So says Google’s Brad Fitzpatrick in a Twitter post Wednesday.
You can now use the URL of your Google Profile to confirm your identity on any website that supports OpenID. When the site asks you for an OpenID identifier, just plug in the URL of your Google Profile and you’ll be directed to Google, where you confirm the request.
OpenID Foundation board member Chris Messina has posted a screenshot of what the user flow looks like when using your Google Profile URL to log in on a website that supports OpenID:
Brad is one of the creators of OpenID and one of the driving forces behind Google Profiles. Google launched its public profile service, which allows anyone with a Google account to create a public profile on the web that shows up in Google’s search results, earlier this year. At first, Profiles were rather spare, but Google has slowly been enhancing the features of Profiles to include vanity URLs and support for microformats.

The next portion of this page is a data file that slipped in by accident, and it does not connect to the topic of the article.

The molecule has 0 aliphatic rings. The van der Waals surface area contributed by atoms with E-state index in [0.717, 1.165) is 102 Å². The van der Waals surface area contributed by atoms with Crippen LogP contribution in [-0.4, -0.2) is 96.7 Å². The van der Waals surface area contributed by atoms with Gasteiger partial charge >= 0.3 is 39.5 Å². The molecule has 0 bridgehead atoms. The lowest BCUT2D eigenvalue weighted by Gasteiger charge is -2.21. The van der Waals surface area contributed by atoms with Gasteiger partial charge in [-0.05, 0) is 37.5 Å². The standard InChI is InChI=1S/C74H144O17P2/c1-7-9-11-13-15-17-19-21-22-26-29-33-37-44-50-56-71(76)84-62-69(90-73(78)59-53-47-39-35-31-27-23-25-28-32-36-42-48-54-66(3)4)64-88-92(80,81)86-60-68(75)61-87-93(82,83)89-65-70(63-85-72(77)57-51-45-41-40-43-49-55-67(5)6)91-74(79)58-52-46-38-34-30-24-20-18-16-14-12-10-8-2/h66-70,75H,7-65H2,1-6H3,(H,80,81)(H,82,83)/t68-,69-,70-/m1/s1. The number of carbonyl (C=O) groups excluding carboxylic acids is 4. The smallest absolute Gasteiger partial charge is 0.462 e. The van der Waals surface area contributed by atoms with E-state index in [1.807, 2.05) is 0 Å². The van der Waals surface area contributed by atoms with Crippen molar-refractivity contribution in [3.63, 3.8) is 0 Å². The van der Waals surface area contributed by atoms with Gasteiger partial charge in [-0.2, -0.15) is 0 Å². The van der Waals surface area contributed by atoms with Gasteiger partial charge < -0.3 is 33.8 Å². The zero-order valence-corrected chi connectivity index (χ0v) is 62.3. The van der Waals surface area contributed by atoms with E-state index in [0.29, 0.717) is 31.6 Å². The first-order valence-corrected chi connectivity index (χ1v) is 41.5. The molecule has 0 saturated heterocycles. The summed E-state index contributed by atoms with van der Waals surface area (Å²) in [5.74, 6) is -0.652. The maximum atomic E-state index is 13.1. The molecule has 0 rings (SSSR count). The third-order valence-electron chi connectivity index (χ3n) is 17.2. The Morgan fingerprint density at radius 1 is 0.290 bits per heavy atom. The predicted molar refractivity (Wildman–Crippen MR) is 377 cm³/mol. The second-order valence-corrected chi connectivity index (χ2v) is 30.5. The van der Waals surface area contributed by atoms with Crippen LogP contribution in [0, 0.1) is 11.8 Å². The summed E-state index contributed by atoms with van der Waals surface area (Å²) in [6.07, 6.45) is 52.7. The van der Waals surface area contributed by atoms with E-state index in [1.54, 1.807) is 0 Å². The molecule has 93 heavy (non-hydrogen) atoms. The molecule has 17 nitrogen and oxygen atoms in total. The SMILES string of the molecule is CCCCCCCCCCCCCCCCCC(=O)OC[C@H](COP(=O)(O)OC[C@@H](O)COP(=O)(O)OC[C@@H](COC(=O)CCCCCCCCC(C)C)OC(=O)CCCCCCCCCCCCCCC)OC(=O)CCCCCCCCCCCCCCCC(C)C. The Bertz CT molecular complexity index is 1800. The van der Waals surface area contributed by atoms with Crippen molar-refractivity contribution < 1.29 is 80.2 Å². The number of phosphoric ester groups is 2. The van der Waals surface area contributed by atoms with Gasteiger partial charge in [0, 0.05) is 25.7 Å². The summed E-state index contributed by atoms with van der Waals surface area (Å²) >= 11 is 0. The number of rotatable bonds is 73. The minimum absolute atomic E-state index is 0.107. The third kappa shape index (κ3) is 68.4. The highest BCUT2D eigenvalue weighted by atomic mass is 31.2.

These profiles are advantageous over proprietary social networking profiles because of their high visibility in Google, the depth they allow, and because they function as a social hub — most people use them to point to their social presences on other sites. Not to mention that Google Profiles appear on the open web rather than inside of Facebook, where, by default, a profile can only be seen by people you’ve connected with on Facebook.
Webfinger, also referenced in Fitzpatrick’s tweet, is a new protocol Google is building into Gmail. It lets you attach any public identity data to your e-mail address. Learn more about it at the Google Code project site.